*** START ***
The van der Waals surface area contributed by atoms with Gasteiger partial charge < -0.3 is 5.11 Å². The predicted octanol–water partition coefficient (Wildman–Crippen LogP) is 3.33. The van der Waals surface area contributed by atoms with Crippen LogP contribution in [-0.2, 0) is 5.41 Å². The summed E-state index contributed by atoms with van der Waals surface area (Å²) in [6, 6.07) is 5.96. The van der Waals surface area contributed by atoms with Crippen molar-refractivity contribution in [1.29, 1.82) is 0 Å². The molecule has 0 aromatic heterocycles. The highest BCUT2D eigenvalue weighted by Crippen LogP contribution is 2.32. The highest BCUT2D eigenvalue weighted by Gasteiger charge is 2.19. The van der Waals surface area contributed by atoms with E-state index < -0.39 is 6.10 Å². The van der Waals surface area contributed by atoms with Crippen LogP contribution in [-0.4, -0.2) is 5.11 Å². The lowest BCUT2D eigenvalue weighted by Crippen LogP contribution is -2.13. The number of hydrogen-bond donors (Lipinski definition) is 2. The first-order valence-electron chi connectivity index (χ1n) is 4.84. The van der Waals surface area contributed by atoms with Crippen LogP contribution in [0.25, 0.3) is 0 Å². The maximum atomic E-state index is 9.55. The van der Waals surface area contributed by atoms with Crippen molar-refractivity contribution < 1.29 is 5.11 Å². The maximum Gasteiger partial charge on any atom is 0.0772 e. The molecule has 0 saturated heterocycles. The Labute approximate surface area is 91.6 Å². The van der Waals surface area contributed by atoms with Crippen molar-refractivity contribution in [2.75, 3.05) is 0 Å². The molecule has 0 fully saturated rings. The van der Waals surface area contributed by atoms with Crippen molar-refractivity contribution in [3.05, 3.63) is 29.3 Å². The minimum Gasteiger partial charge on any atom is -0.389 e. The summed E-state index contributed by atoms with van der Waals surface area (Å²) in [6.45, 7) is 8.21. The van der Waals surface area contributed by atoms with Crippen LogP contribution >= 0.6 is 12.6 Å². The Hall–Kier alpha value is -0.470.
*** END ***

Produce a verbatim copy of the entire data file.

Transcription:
The van der Waals surface area contributed by atoms with Gasteiger partial charge < -0.3 is 5.11 Å². The predicted octanol–water partition coefficient (Wildman–Crippen LogP) is 3.33. The van der Waals surface area contributed by atoms with Crippen LogP contribution in [-0.2, 0) is 5.41 Å². The summed E-state index contributed by atoms with van der Waals surface area (Å²) in [6, 6.07) is 5.96. The van der Waals surface area contributed by atoms with Crippen molar-refractivity contribution in [1.29, 1.82) is 0 Å². The molecule has 0 aromatic heterocycles. The highest BCUT2D eigenvalue weighted by Crippen LogP contribution is 2.32. The highest BCUT2D eigenvalue weighted by Gasteiger charge is 2.19. The van der Waals surface area contributed by atoms with E-state index < -0.39 is 6.10 Å². The van der Waals surface area contributed by atoms with Crippen LogP contribution in [-0.4, -0.2) is 5.11 Å². The lowest BCUT2D eigenvalue weighted by Crippen LogP contribution is -2.13. The number of hydrogen-bond donors (Lipinski definition) is 2. The first-order valence-electron chi connectivity index (χ1n) is 4.84. The van der Waals surface area contributed by atoms with Crippen LogP contribution in [0.25, 0.3) is 0 Å². The maximum atomic E-state index is 9.55. The van der Waals surface area contributed by atoms with Crippen molar-refractivity contribution < 1.29 is 5.11 Å². The maximum Gasteiger partial charge on any atom is 0.0772 e. The molecule has 0 saturated heterocycles. The Labute approximate surface area is 91.6 Å². The van der Waals surface area contributed by atoms with Crippen molar-refractivity contribution in [2.75, 3.05) is 0 Å². The molecule has 0 fully saturated rings. The van der Waals surface area contributed by atoms with Crippen molar-refractivity contribution in [3.05, 3.63) is 29.3 Å². The minimum Gasteiger partial charge on any atom is -0.389 e. The summed E-state index contributed by atoms with van der Waals surface area (Å²) in [6.45, 7) is 8.21. The van der Waals surface area contributed by atoms with Crippen LogP contribution >= 0.6 is 12.6 Å². The Hall–Kier alpha value is -0.470.